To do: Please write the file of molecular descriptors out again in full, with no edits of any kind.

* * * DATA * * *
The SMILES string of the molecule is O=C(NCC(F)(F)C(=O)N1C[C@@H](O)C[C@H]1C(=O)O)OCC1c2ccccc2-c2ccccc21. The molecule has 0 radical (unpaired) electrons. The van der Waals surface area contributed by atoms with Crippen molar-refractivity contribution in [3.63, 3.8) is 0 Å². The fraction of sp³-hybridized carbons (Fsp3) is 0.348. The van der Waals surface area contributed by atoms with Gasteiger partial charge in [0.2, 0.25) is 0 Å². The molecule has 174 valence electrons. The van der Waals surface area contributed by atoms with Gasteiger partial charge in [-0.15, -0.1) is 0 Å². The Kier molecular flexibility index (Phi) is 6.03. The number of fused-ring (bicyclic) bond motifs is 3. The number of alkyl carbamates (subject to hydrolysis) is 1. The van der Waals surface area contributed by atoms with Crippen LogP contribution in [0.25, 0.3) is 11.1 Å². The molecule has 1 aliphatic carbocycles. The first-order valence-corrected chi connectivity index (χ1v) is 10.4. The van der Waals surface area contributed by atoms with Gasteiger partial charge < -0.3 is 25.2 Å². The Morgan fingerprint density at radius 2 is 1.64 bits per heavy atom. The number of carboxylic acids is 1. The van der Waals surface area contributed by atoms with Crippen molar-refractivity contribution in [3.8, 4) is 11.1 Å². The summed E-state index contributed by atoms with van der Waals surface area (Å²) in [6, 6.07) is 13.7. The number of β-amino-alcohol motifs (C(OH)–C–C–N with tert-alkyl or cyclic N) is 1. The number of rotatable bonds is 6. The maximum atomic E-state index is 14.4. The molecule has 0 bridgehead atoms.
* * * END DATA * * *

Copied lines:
The SMILES string of the molecule is O=C(NCC(F)(F)C(=O)N1C[C@@H](O)C[C@H]1C(=O)O)OCC1c2ccccc2-c2ccccc21. The molecule has 0 radical (unpaired) electrons. The van der Waals surface area contributed by atoms with Crippen molar-refractivity contribution in [3.63, 3.8) is 0 Å². The fraction of sp³-hybridized carbons (Fsp3) is 0.348. The van der Waals surface area contributed by atoms with Gasteiger partial charge in [0.2, 0.25) is 0 Å². The molecule has 174 valence electrons. The van der Waals surface area contributed by atoms with Gasteiger partial charge in [-0.15, -0.1) is 0 Å². The Kier molecular flexibility index (Phi) is 6.03. The number of fused-ring (bicyclic) bond motifs is 3. The number of alkyl carbamates (subject to hydrolysis) is 1. The van der Waals surface area contributed by atoms with Crippen LogP contribution in [0.25, 0.3) is 11.1 Å². The molecule has 1 aliphatic carbocycles. The first-order valence-corrected chi connectivity index (χ1v) is 10.4. The van der Waals surface area contributed by atoms with Gasteiger partial charge < -0.3 is 25.2 Å². The Morgan fingerprint density at radius 2 is 1.64 bits per heavy atom. The number of carboxylic acids is 1. The van der Waals surface area contributed by atoms with Crippen molar-refractivity contribution in [3.8, 4) is 11.1 Å². The summed E-state index contributed by atoms with van der Waals surface area (Å²) in [6, 6.07) is 13.7. The number of β-amino-alcohol motifs (C(OH)–C–C–N with tert-alkyl or cyclic N) is 1. The number of rotatable bonds is 6. The maximum atomic E-state index is 14.4. The molecule has 0 bridgehead atoms.